I find it impossible to believe that the only thing that is motivating this stonewall is corporate greed. I think they are afraid of the issue and don't know what to do.
(PRWEB) January 27, 2005
On January 12th and 13th, the office of Richard H. Carmona, Surgeon General of the United States, conducted a two day clinic for public health professionals, titled "Surgeon General's Workshop on Healthy Indoor Environment". The event, which was conducted at the National Institutes of Health in Bethesda, MD, included panelists from public health agencies such as the Centers for Disease Control (CDC) and the Environmental Protection Agency (EPA), with various university and medical researchers participating as well.
The presenting panelists maintained a focus on communicating the positions of their respective organizations and research. Dr. Noreen Clark, Chair of the recently released Institute of Medicine (IoM) study, "Damp Indoor Spaces and Health", promoted the findings of that paper and made a bid for more funding. The IoM study was sponsored at the request of the CDC after much public debate on the issue.. Dr. Clark stated, among other points, that indoor molds were not found to have an association to serious disease symptoms, as have been widely reported in the press on the issue of "Toxic Mold, more accurately referred to as "Toxigenic Fungi". However, the Institute of Medicine study has recently come under fire for issuing a press release that failed to convey that the study was only charged to investigate allergic and non-infectious respiratory symptoms of fungal exposure, and that their findings never included examination of other serious symptoms. The study was widely quoted in the popular press and has since been used in defense litigation in a case in Arizona where a woman claimed severe injuries from mold exposure in a Phoenix apartment.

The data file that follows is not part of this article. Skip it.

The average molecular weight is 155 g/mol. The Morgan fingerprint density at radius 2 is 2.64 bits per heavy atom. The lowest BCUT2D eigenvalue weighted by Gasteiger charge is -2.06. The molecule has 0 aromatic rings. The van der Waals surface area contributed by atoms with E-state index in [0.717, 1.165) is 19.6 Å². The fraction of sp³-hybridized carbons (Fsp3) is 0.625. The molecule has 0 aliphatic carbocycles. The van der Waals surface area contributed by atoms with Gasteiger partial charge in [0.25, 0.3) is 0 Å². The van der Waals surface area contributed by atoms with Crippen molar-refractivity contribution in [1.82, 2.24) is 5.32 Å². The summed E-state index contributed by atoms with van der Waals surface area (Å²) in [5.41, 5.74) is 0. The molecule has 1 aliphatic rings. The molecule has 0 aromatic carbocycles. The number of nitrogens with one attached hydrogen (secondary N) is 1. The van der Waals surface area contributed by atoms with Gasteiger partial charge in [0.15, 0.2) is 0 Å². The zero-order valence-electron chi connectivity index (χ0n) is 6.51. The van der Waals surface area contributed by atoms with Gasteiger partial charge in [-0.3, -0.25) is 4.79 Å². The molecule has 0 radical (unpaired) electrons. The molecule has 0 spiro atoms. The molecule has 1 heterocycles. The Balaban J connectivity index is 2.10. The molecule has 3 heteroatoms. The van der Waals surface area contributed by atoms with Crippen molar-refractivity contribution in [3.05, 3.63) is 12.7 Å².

The event was attended by members of the public health advocate community, including Joel Segal, Public Affairs Director for the office of Congressman John Conyers (D-Mich). Congressman Conyers, the ranking Democrat in the US House of Representatives, introduced sponsorship of a Bill in 2001 ( HR 1268), that proposes mold be listed as a hazardous substance. At one point during the presentation, Segal was moved to stand and take issue with some of the proceedings.